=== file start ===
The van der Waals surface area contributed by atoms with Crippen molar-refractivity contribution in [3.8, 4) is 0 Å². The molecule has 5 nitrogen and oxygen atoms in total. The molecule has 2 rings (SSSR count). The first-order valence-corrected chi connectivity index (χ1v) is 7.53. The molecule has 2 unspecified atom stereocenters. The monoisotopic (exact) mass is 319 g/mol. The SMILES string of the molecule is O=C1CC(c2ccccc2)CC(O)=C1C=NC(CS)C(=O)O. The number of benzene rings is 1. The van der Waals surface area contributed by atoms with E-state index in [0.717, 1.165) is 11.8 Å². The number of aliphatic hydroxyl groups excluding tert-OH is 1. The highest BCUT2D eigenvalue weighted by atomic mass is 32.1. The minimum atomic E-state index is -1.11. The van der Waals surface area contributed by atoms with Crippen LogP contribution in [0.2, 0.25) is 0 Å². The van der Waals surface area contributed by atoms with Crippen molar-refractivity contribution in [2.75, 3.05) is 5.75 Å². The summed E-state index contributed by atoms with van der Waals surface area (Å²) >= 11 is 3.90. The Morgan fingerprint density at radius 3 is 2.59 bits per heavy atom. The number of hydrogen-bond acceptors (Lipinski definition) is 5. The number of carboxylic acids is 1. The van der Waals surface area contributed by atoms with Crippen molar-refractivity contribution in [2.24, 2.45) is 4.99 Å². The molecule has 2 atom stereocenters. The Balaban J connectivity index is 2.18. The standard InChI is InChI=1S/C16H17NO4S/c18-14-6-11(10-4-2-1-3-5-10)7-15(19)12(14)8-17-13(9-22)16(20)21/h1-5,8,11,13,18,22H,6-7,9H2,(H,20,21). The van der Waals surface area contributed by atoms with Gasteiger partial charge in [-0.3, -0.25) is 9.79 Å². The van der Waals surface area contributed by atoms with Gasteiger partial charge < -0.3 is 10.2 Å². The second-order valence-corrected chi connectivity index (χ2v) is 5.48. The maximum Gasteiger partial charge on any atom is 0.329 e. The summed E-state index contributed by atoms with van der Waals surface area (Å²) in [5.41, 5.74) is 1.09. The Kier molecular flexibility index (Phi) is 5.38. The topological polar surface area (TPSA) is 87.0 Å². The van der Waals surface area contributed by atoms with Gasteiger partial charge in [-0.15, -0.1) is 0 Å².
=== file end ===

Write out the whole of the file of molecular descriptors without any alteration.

The van der Waals surface area contributed by atoms with Crippen molar-refractivity contribution in [3.8, 4) is 0 Å². The molecule has 5 nitrogen and oxygen atoms in total. The molecule has 2 rings (SSSR count). The first-order valence-corrected chi connectivity index (χ1v) is 7.53. The molecule has 2 unspecified atom stereocenters. The monoisotopic (exact) mass is 319 g/mol. The SMILES string of the molecule is O=C1CC(c2ccccc2)CC(O)=C1C=NC(CS)C(=O)O. The number of benzene rings is 1. The van der Waals surface area contributed by atoms with E-state index in [0.717, 1.165) is 11.8 Å². The number of aliphatic hydroxyl groups excluding tert-OH is 1. The highest BCUT2D eigenvalue weighted by atomic mass is 32.1. The minimum atomic E-state index is -1.11. The van der Waals surface area contributed by atoms with Crippen LogP contribution in [0.2, 0.25) is 0 Å². The van der Waals surface area contributed by atoms with Crippen molar-refractivity contribution in [2.75, 3.05) is 5.75 Å². The summed E-state index contributed by atoms with van der Waals surface area (Å²) >= 11 is 3.90. The Morgan fingerprint density at radius 3 is 2.59 bits per heavy atom. The number of hydrogen-bond acceptors (Lipinski definition) is 5. The number of carboxylic acids is 1. The van der Waals surface area contributed by atoms with Crippen molar-refractivity contribution in [2.24, 2.45) is 4.99 Å². The molecule has 2 atom stereocenters. The Balaban J connectivity index is 2.18. The standard InChI is InChI=1S/C16H17NO4S/c18-14-6-11(10-4-2-1-3-5-10)7-15(19)12(14)8-17-13(9-22)16(20)21/h1-5,8,11,13,18,22H,6-7,9H2,(H,20,21). The van der Waals surface area contributed by atoms with Gasteiger partial charge in [-0.3, -0.25) is 9.79 Å². The van der Waals surface area contributed by atoms with Gasteiger partial charge < -0.3 is 10.2 Å². The second-order valence-corrected chi connectivity index (χ2v) is 5.48. The maximum Gasteiger partial charge on any atom is 0.329 e. The summed E-state index contributed by atoms with van der Waals surface area (Å²) in [5.41, 5.74) is 1.09. The Kier molecular flexibility index (Phi) is 5.38. The topological polar surface area (TPSA) is 87.0 Å². The van der Waals surface area contributed by atoms with Gasteiger partial charge in [-0.15, -0.1) is 0 Å².